HARARE – The Commonwealth could consider restoring Zimbabwe’s membership after the resignation of former president Robert Mugabe on Tuesday if the country holds free and fair elections and upholds human rights and democracy.
The Commonwealth — whose nations represent nearly one-third of the world’s seven billion people — banned Mugabe from its decision-making council in 2002, after he was accused of using massive force and fraud to win re-election at home.
When the Commonwealth sought to extend Zimbabwe’s suspension at its summit in Nigeria in 2003, Mugabe swiftly quit the 53-nation club.
UK Foreign Secretary Boris Johnson told the House of Commons on Wednesday that Mugabe’s resignation was the first step for Zimbabwe to rejoin the Commonwealth.
There is hope for Zimbabwe’s return on condition that it engages in political reconciliation and stick to Commonwealth principles including respect for human rights.
“My honourable friend sets out what I think would be a fine and noble aspiration, both for the Commonwealth and for Zimbabwe. But of course, I must caution him that several steps need to be gone through before that can happen,” Johnson said.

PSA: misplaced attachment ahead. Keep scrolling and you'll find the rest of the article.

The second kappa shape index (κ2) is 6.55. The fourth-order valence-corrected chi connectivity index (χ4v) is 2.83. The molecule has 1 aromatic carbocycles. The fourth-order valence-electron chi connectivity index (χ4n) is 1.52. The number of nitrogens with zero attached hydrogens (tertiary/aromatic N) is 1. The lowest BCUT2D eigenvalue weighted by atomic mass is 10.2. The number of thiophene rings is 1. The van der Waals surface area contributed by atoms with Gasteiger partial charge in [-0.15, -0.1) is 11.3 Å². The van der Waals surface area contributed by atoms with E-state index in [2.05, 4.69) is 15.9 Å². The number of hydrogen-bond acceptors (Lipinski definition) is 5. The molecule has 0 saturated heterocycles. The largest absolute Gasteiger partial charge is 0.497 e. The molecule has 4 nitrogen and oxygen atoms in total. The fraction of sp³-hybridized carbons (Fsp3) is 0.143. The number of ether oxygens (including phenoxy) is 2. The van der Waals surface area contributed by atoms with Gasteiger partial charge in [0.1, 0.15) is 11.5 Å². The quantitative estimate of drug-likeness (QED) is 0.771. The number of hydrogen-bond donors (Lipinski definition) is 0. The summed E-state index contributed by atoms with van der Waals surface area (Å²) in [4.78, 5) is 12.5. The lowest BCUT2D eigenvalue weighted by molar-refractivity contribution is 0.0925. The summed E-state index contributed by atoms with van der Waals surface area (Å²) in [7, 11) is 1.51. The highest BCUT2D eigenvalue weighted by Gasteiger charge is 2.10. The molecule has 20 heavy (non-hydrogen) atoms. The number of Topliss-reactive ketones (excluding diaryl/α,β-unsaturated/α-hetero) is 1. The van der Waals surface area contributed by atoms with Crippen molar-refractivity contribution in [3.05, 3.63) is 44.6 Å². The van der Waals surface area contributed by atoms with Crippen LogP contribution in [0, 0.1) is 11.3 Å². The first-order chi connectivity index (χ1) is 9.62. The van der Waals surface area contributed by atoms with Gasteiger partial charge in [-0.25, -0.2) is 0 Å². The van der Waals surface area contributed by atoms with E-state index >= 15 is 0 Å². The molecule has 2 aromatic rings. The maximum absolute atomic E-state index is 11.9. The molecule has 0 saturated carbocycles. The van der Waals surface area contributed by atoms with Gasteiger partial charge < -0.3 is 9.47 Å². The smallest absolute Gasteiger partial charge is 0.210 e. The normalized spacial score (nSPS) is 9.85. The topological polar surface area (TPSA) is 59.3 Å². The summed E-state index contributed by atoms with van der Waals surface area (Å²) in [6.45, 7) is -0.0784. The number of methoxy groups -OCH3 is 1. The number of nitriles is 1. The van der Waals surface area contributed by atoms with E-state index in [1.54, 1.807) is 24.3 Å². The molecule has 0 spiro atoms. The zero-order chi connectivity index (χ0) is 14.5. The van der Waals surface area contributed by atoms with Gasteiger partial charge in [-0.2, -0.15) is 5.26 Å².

“There must be free and fair elections next year, it then falls to Zimbabwe to apply to the Commonwealth secretariat and then to make clear to the Commonwealth and to the world that Zimbabwe fulfils the criteria on human rights, on rule of law, on democracy, that are necessary for Commonwealth membership,” he said.
Membership in the Commonwealth confers political prestige on an international stage for poor nations and some modest trade and aid benefits.
Members see exclusion from the “gentlemen’s club,” which highly values cordial diplomacy, as inflicting a huge opportunity cost.
Supporters of the Commonwealth point out that there are some beneficial cultural links for the former colonies.
Britain’s universities retain strong links with Commonwealth countries, and the Foreign and Commonwealth Office, Britain’s foreign ministry, runs internship programmes, such as the Chevening Scholarship, that are biased towards Commonwealth nationals.
Moreover, though some criticise the Commonwealth for being little more than a talking shop, it is a talking shop that poor countries seem to like.
For former colonies, it is the most important global organisation that the United States does not dominate. And though Britain’s Queen Elizabeth is the head of the Commonwealth, Britain has no special status.
It is not clear if Mugabe’s successor, Emmerson Mnangagwa — who takes oath of office as President today — will consider Zimbabwe’s readmission.
But upon arrival from exile in South Africa on Wednesday, he pledged to mend relations with the international community.
“We need the cooperation of our friends outside the continent,” the president-designate said.
“That we shall achieve. I am already receiving messages of cooperation and support for us to grow our economy…Today, we are witnessing the beginning of a new unfolding democracy.”